Washington, D.C.

White House expresses regrets over aide, but questions persist

Porter abruptly departed the West Wing on Thursday afternoon
John Kelly, left, and Rob Porter at the White House in Washington, Feb. 2, 2018.
John Kelly, left, and Rob Porter at the White House in Washington, Feb. 2, 2018.

WASHINGTON — White House officials conceded Thursday that they regretted the way they handled accusations against Rob Porter, the staff secretary who resigned Wednesday after two former wives publicly accused him of abusing them. But they refused to provide any information about when President Donald Trump’s most senior advisers first learned about the episodes.

Porter abruptly departed the West Wing on Thursday afternoon, one day after John F. Kelly, the chief of staff, and other senior officials had issued statements defending him and said they would prefer that he remain in his post.

Among the questions he left behind was whether Kelly and other members of Trump’s inner circle had been willing to ignore accusations of domestic violence to protect a trusted aide. Raj Shah, the deputy White House press secretary, said Kelly had not been made “fully aware” of them until this week. But two people close to the White House said Kelly and Joe Hagin, the deputy chief of staff for operations, as well as Donald F. McGahn II, the White House counsel, had known of the issues since late fall.

It was unclear whether they knew the extent of the women’s allegations, though one former senior official said White House officials had been aware in August that the issue was preventing Porter from obtaining the security clearance he was seeking. Shah said Porter had been operating with an “interim clearance,” which it is customary for top White House officials to receive while the FBI conducts a thorough check of their backgrounds.

During a briefing for reporters that was dominated by questions about Porter, Shah described the accusations against his former colleague as “unsettling” for the White House.

“I think it’s fair to say we all could have done better over the few hours or last few days in dealing with this situation,” Shah said.

Porter was seen as a crucial ally in bringing order and discipline to a White House full of political and policy novices, and as an even-tempered check on the volatile tendencies of the president and some of his other aides. The office of the staff secretary puts together the president’s briefing book every day, as well as memorandums for scheduled meetings.

The White House did not address on Thursday how Porter could have served in that role given that the top security clearance his job requires had been held up because the FBI had learned of the allegations by his former wives.

Jennifer Willoughby, his second wife, said in an interview that in September, Porter had told her that White House officials had informed him his security clearance “had not gone through.” She said he told her that “someone had told him that there was a violent allegation and that was what was holding it up.”

Both Willoughby and Colbie Holderness, Porter’s first wife, said Thursday that they had first been interviewed by FBI officials in January 2017, soon after Porter joined the Trump administration.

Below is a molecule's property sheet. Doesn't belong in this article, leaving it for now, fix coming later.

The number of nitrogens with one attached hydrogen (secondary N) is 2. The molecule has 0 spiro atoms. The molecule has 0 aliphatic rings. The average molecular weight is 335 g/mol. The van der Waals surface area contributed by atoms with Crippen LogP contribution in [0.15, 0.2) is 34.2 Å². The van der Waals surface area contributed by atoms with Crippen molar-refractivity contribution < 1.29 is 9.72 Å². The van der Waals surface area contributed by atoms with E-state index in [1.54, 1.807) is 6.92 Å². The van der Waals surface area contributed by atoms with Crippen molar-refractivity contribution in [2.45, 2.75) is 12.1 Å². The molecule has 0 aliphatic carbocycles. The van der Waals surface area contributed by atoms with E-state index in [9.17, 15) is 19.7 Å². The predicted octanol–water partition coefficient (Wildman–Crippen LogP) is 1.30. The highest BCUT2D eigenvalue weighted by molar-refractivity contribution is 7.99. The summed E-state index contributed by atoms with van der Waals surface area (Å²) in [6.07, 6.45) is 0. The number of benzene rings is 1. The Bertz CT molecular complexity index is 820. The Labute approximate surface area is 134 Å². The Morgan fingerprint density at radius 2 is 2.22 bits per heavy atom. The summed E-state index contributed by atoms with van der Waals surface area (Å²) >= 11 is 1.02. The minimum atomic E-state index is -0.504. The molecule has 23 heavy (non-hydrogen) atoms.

Holderness said Porter tried to work through an intermediary to discourage her from divulging his violent behavior. She said he had dispatched a mutual acquaintance last January to approach her husband, Skiffington Holderness.

According to an email Skiffington Holderness sent to the FBI, Porter’s friend had told him that it was “good” that Colbie Holderness was not initially thinking about speaking with the FBI.

“Rob isn’t lying; that women around town lie because they are ‘crazy’ and jealous,” Skiffington Holderness said the man told him, according to the email, which was obtained by The New York Times.

After their initial interviews with officials last January, both Willoughby and Colbie Holderness said they did not hear from the FBI agent who had handled their case again until September.

At that point, the agent emailed Willoughby for permission to access a restraining order she’d filed against Porter in 2010, writing, “in furtherance of the background investigation.” At Thursday’s news briefing, Shah said the investigation had continued since January 2017 until this week, when Porter left the White House.

The photographs that Shah said had “saddened” Trump and ultimately led White House officials to back away from Porter were in the FBI’s possession more than a year ago. In an email dated Jan. 27, 2017, Colbie Holderness sent the FBI agent who had interviewed her a set of four photographs that showed her with a black eye that she said Porter had given her. She followed with another email containing more photos of her swollen eye, which she said she suffered while the couple took a trip abroad.

Rob Cromwell, a former senior FBI agent who oversaw all background investigations for the bureau, including those at the White House, said it would be highly unusual for the agency not to have informed the White House of such allegations.

“A serious allegation like that? The FBI would notify the White House right away,” Cromwell said. “You’re having a person exposed to classified material, and that’s a risk. The customer is notified, and the customer, in this case, is the White House.”

When the accusations first surfaced, Kelly and others issued fulsome statements of support for their colleague. The White House spent most of Wednesday defending Porter even as he announced his resignation, with Sarah Huckabee Sanders, the press secretary, saying the president and Kelly both had “full confidence in his abilities and his performance.”

It was only hours later on Wednesday night that Kelly issued a new statement saying he had been “shocked by the new allegations” against Porter.

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